54
   

THE BRITISH THREAD II

 
 
Walter Hinteler
 
  2  
Reply Tue 9 Apr, 2013 03:09 pm
@McTag,
I didn't see that. But I'd been a bit confused by this news ...

http://i45.tinypic.com/16lapk.jpg

0 Replies
 
izzythepush
 
  1  
Reply Wed 10 Apr, 2013 04:34 am
@vonny,
I learnt my Geordie working part time in a meat packing factory when I was a sixth former. They were canny lads alright (alreet).
spendius
 
  3  
Reply Wed 10 Apr, 2013 07:47 am
@McTag,
If anybody's carpets need biting just send for izzy and sit him in front of a recording of the PM's tribute to the mad woman.
georgeob1
 
  2  
Reply Wed 10 Apr, 2013 08:24 am
@spendius,
My impression was Thatcher did the UK a great deal of good. London was pretty seedy looking in the late 1970s after three decades of advancing socialism. An odd combination of recollections of empire and listless makework. The low energy brown coal the striking miners produced was no longer an economically (or environmentally) viable source of energy and the government industrial monopolies in that and other industries were mostly low on creativity, inniovation and energy, and either failing or being out competed by rivals in other countries. It is at least interesting that the economic reforms Thatcher introduced have for the most part been retained ever since. Were those who followed her wrong in doing so?

The rancor expressed here seems (to me) to be out of proportion to the events. I'll concede, I'm an outsider and not able to readily grasp local perceptions and the atmospherics involved. However, it seems to me that over her eleven years as PM she did the UK a great deal of good, and that you are now far beter off than you would have been if the Harold Wilsons of Labor remained in power.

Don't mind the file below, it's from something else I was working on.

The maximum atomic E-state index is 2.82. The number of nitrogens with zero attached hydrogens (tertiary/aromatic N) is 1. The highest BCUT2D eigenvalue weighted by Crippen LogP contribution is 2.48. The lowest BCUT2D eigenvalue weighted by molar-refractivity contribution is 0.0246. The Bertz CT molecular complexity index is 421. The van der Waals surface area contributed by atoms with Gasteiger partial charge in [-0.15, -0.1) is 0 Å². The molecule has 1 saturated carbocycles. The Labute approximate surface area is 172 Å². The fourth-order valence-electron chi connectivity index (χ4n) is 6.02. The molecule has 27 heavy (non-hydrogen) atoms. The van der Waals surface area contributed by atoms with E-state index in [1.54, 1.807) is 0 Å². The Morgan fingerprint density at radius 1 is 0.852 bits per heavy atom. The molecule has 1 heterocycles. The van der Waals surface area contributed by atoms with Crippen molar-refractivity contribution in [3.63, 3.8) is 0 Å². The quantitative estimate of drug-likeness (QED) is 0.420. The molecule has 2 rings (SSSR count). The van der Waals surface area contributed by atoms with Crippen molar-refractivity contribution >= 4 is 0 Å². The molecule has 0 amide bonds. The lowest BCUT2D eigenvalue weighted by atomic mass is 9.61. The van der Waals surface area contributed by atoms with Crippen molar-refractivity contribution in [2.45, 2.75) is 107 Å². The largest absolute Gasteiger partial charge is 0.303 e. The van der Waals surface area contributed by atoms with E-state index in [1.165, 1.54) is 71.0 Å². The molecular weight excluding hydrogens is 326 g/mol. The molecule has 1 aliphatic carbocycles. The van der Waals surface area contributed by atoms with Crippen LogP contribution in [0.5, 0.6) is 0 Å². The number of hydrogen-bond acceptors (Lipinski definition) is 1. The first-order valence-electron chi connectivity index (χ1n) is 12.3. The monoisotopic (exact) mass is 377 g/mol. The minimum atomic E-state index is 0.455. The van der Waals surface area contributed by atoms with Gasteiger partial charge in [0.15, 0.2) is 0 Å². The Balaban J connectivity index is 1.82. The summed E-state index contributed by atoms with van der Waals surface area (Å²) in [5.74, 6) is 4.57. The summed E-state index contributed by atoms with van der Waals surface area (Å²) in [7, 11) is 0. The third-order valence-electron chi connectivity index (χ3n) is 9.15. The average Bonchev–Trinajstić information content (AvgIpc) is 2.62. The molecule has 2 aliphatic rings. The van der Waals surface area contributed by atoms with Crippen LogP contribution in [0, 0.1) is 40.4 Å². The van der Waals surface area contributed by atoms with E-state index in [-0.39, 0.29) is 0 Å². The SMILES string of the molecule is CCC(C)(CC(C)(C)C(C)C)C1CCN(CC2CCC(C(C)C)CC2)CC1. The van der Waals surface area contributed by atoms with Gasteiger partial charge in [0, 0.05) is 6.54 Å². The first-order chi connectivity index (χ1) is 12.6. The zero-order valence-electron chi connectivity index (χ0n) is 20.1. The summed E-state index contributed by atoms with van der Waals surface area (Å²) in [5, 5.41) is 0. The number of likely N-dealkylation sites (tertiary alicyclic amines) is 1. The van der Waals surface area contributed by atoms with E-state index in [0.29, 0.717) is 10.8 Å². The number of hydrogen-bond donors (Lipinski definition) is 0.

spendius
 
  4  
Reply Wed 10 Apr, 2013 09:44 am
@georgeob1,
Harold Wilson or Ted Heath would never have got us into this state George.

Your "hep-two-three", noses to the grindstone approach, with everything shipshape and shiny, which befits the senior officer's valets, is in that line of "hard work never killed anybody lad" genre so popular with the pop-eyed, pot-bellied parasite classes. The dear lady, along with her imitators, Major, Blair, Brown and Cameron have instituted the "whatever you wish to keep you'd better grab it fast" style.

She was turned down by ICI on her first job application for some faults which are said to be an advantage for a Prime Minister to have. Perhaps you should look in the files of your large companies for something similar and you could get one like her yourselves. A self-opinionated handbagger, It would suit you from what you say. Sarah Palin with a majority in both Houses.

Her son, who is a very average sort of chap, is a knight, a billionaire and lives in secure accommodation to avoid being captured by some African bounty hunters in the pay of governments which will make him wish he had never been born if they get their hands on him.